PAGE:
The economy, infrastructure, institutions, and law of the United States generally reflect a decision to follow the course of growth. Environmental law has followed the path of growth and has served as a facilitator of the growth machine rather than as a true antagonist. Americans are a growth-oriented, extractive, consuming people, dedicated to speed, profit, efficiency, and progress. Preservation and stability are not regarded as major options, but, at most, as offshoots or diversions on the mainstream of growth. The choice and course of growth and the subservient role of environmental law may have provided awesome wealth and comfort in many sectors of the society, but have begun to reach entropic futility on the high plains. Growth-oriented industrial farming and the lightly held reins of regulatory law have resulted in the deterioration of the water, soil, and environmental balance to a level where future utility, economy, and even inhabitability may be imperiled. This article suggests that it may be desirable or necessary to revisit the choices made in this area and focuses on alternative futures for the land,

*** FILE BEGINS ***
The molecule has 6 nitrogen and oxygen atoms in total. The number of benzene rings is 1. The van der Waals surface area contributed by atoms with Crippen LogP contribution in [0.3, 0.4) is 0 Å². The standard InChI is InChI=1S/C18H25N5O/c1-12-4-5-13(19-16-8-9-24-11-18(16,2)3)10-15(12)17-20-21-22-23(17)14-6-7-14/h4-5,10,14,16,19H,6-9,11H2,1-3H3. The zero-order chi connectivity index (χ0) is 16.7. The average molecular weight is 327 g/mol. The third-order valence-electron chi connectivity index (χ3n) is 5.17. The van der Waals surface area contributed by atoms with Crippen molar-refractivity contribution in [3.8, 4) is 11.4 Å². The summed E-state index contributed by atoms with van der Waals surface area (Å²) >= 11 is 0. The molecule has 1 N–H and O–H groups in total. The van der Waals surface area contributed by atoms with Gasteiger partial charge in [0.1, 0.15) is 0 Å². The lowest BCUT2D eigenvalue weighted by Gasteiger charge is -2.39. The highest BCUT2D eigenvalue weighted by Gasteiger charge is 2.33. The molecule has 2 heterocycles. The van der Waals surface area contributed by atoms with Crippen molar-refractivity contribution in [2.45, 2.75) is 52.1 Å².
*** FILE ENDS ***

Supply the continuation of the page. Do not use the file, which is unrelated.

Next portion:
George W. Liebmann , The New American Local Government, 34 Urb. Law. 93 (Winter 2002).
A century ago, Lord Bryce noted that municipal government was the "one conspicuous failure of the United States." Except for the twenty years ending with American entry into World War I, local government has attracted little interest from business and social leaders. The explanation for this is found in its extreme dependence, its vulnerability before World War II, to incursions by the state legislature and governor. One need not be an enthusiast for judicial activism to believe that the revitalization of local government requires some sense on the part of the public that there are legal limits on its destructibility. This article discusses a number of potential sources of such limits that apply in different measure and with respect to different types of local government. These limitations are reviewed in turn.